1922 Encyclopædia Britannica/Garfield, Harry Augustus
|←Gardner, Percy||1922 Encyclopædia Britannica
Garfield, Harry Augustus
|See also Harry Augustus Garfield on Wikipedia, and the disclaimer.|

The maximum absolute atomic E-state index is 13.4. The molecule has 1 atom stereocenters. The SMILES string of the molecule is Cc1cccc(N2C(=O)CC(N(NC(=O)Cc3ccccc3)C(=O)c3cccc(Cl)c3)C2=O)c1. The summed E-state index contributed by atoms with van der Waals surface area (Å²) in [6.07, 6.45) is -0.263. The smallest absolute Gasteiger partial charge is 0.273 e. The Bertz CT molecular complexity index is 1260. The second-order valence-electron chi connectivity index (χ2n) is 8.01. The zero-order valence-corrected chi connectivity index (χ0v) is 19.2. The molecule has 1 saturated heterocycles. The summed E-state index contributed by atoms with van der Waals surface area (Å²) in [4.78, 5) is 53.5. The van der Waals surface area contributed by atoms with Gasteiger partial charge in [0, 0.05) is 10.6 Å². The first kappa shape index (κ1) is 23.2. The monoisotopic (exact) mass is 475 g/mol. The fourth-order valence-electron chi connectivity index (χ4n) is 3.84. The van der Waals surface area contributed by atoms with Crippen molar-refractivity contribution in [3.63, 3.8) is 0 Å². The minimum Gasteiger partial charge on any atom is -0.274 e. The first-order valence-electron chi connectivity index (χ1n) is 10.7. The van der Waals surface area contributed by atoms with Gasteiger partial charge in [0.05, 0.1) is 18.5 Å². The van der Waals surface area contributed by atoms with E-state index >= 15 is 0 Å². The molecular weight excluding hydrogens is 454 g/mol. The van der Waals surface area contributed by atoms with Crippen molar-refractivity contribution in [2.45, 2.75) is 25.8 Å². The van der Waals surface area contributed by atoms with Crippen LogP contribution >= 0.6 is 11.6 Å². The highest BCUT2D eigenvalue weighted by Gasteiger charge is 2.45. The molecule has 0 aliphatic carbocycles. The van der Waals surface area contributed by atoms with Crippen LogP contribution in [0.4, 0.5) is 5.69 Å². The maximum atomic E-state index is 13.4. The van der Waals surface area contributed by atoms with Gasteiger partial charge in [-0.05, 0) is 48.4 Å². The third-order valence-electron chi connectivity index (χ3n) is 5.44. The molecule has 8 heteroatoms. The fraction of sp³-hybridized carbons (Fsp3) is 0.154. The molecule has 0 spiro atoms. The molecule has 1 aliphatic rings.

GARFIELD, HARRY AUGUSTUS (1863- ), American educator, son of James A. Garfield, 20th president of the U.S., was born at Hiram, O., Oct. 11 1863. After graduating from Williams College in 1885, he taught for a year in St. Paul's school, Concord, N.H., and from 1888 to 1903 practised law in Cleveland. He was professor of contracts in the Law school of Western Reserve University from 1891 to 1897; helped to organize, in 1896, the municipal association of Cleveland; and served as president of the Cleveland chamber of commerce, 1908-9. He was professor of politics at Princeton University from 1903 to 1908 and in the latter year became president of Williams College. In Aug. 1917 he was appointed Federal fuel administrator by President Wilson. His duty was to conserve the coal supply and keep the price within reasonable bounds. Local committees were appointed throughout the country to study local conditions and their reports formed the basis for the prices fixed in different localities. The ensuing winter was unusually severe, and serious shortage of coal threatened. This led to his issuing his “idle Mondays” order in Jan. 1918, closing non-essential industries for five consecutive days beginning Jan. 18 and on every Monday thereafter up to March 25. This roused a storm of protest from many manufacturers; and the U.S. Senate voted a resolution, requesting postponement, but this reached him after the order had been signed. On Feb. 14, however, the order was suspended and priority for certain shipments substituted. He disapproved of the method of settling the coal strike in Dec. 1919 and resigned his office, resuming that of president of Williams College.